- Banners are left at four schools in Santiago, local officials say
- The officials think organized crime is responsible
- There were no specific threats, the mayor's office says, only "that we needed to be careful"
Authorities in the Mexican city of Santiago have confirmed that four banners were left recently at various schools with threatening messages. The banners were anonymous, but local officials think organized crime is responsible.
Without specifying their content, Gustavo Duncan, spokesman for the Santiago mayor¹s office, said the banners contained threats "against society in general. They were not directed specifically to someone or something. The message was that we needed to be careful, but there was nothing specific."
Santiago, a municipality with a population of 40,000, is just 30 kilometers (under 20 miles) from Monterrey, Mexico¹s industrial hub and a metropolis of 1.1 million people.
The threats have caused panic among people in Santiago, especially parents of students who attend the schools where the messages were posted.
"We¹re treating the threats very seriously. Because of our location, there could be multiple hidden cells of criminal organizations. We have increased the presence of security forces and we believe the banners are retaliation for that," Duncan said.
The state of Nuevo Leon, where Santiago is located, shares a border with Texas. Drug violence has recently increased in the state as two rival drug cartels, Los Zetas and the Gulf Cartel, battle for territory.
According to Duncan, Santiago Mayor Bladimiro Montalvo requested additional security from the federal government. The Mexican Army sent 60 troops to patrol the areas where the messages were found. An emergency meeting was called to address security concerns, Duncan said.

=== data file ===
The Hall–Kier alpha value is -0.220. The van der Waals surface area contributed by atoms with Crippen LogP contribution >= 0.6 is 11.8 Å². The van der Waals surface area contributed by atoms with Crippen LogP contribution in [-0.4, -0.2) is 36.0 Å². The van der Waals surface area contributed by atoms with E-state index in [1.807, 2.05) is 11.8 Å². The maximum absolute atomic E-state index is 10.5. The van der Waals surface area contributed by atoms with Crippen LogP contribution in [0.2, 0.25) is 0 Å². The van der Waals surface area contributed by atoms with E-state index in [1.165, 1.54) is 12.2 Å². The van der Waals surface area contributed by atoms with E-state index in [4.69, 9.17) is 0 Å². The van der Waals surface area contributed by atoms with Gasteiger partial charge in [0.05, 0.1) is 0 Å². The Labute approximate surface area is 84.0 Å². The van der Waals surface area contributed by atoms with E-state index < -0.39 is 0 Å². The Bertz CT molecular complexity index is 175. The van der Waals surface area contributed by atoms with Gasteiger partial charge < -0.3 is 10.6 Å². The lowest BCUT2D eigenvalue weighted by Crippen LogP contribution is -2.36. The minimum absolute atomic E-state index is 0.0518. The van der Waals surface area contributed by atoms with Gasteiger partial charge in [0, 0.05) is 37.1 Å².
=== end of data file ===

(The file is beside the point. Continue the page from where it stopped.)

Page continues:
This is the second case of threatening messages appearing at schools in Mexico. In the beach resort of Acapulco, teachers at 140 schools have refused to work after messages appeared threatening violence.
The messages were posted outside the schools at the beginning of the school year in late August. In some cases, armed men entered the schools and delivered the messages. Thousands of teachers took to the streets to demand more security while officials implemented a security program known as "Safe School."
Just as Acapulco, Santiago is also a tourist destination, although on a much lesser scale. It's a popular weekend getaway for residents of Monterrey. In 2006, the Mexican government designated Santiago as "Magic Town." The designation is given to colonial towns rich in Mexican history, culture and traditions.
Last year in August the town was shocked when Santiago Mayor Edelmiro Cavazos was brutally murdered. The 38-year-old¹s body appeared two days after he was kidnapped from his home. His hands were bound and his head was wrapped in tape. He had been in office only eight months.